For several decades, courts and commentators have disagreed as to whether the standard for liability in product design defect cases should be based on risk-utility tradeoffs or disappointed consumer expectations. Although a strong majority opt for risk-utility a significant minority of courts adopt the consumer expectations test. This Essay contends that as a practical matter in jurisdictions that allow for recovery in design defect cases on a consumer expectations theory, plaintiffs introduce a reasonable alternative design as the predicate for recovery. In fifteen of the seventeen states that allow recovery based on consumer expectations the author could not find a single case in which the plaintiff did not introduce a reasonable alternative design. And in all jurisdictions but one, a defendant is free to introduce risk-utility evidence as relevant to the issue of whether the product disappoints consumer expectations. Thus, whether a reasonable alternative design is required de jure, it is de facto a staple in almost all design defect cases.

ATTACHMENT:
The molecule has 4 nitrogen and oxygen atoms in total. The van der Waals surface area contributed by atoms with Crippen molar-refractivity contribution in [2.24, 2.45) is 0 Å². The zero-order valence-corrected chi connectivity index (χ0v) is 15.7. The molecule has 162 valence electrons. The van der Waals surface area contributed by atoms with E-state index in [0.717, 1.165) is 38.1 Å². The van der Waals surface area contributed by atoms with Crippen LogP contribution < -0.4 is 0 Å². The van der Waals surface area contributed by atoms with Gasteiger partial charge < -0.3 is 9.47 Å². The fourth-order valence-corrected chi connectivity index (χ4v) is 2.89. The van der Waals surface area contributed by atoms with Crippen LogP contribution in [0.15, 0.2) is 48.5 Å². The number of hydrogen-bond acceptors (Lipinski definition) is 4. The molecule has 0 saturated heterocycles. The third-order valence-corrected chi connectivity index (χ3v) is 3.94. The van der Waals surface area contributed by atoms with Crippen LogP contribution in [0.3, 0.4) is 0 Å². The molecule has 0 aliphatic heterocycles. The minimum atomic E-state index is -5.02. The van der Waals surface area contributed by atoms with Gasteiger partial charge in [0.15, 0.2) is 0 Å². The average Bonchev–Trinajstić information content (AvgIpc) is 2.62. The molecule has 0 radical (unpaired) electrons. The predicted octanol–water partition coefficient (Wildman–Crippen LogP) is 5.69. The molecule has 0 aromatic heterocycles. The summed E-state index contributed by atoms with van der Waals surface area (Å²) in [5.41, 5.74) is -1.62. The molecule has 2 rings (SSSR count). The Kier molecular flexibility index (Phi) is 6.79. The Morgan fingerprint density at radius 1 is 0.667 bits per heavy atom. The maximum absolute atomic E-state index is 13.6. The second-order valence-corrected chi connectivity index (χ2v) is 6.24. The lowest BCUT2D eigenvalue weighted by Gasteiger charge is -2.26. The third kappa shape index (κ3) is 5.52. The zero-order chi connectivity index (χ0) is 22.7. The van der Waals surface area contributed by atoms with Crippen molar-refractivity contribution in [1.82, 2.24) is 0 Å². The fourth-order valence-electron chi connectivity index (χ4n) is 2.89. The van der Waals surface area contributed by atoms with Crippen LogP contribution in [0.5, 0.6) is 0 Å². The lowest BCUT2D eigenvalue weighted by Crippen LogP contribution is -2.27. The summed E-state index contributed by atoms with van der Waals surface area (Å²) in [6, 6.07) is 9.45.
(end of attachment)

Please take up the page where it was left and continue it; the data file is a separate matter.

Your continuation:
To read more, click here: An Essay on the Quieting of Products Liability Law.